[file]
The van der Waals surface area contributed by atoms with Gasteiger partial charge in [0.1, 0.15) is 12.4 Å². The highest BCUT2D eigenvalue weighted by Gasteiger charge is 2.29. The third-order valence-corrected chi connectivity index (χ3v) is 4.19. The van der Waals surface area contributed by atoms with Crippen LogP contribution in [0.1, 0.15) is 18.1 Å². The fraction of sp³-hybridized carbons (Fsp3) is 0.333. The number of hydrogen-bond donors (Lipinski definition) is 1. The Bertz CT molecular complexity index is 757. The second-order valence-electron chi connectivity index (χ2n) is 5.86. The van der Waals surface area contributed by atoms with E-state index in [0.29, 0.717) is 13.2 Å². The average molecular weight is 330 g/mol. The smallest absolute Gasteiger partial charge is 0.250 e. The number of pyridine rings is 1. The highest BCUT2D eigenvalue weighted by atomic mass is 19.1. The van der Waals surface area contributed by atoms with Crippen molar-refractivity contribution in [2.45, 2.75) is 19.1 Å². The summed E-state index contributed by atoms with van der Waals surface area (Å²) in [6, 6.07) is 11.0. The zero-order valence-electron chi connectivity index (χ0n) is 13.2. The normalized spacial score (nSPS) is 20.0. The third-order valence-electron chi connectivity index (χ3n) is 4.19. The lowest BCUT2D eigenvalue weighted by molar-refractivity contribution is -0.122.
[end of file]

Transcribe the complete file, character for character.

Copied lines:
The van der Waals surface area contributed by atoms with Gasteiger partial charge in [0.1, 0.15) is 12.4 Å². The highest BCUT2D eigenvalue weighted by Gasteiger charge is 2.29. The third-order valence-corrected chi connectivity index (χ3v) is 4.19. The van der Waals surface area contributed by atoms with Crippen LogP contribution in [0.1, 0.15) is 18.1 Å². The fraction of sp³-hybridized carbons (Fsp3) is 0.333. The number of hydrogen-bond donors (Lipinski definition) is 1. The Bertz CT molecular complexity index is 757. The second-order valence-electron chi connectivity index (χ2n) is 5.86. The van der Waals surface area contributed by atoms with E-state index in [0.29, 0.717) is 13.2 Å². The average molecular weight is 330 g/mol. The smallest absolute Gasteiger partial charge is 0.250 e. The number of pyridine rings is 1. The highest BCUT2D eigenvalue weighted by atomic mass is 19.1. The van der Waals surface area contributed by atoms with Crippen molar-refractivity contribution in [2.45, 2.75) is 19.1 Å². The summed E-state index contributed by atoms with van der Waals surface area (Å²) in [6, 6.07) is 11.0. The zero-order valence-electron chi connectivity index (χ0n) is 13.2. The normalized spacial score (nSPS) is 20.0. The third-order valence-electron chi connectivity index (χ3n) is 4.19. The lowest BCUT2D eigenvalue weighted by molar-refractivity contribution is -0.122.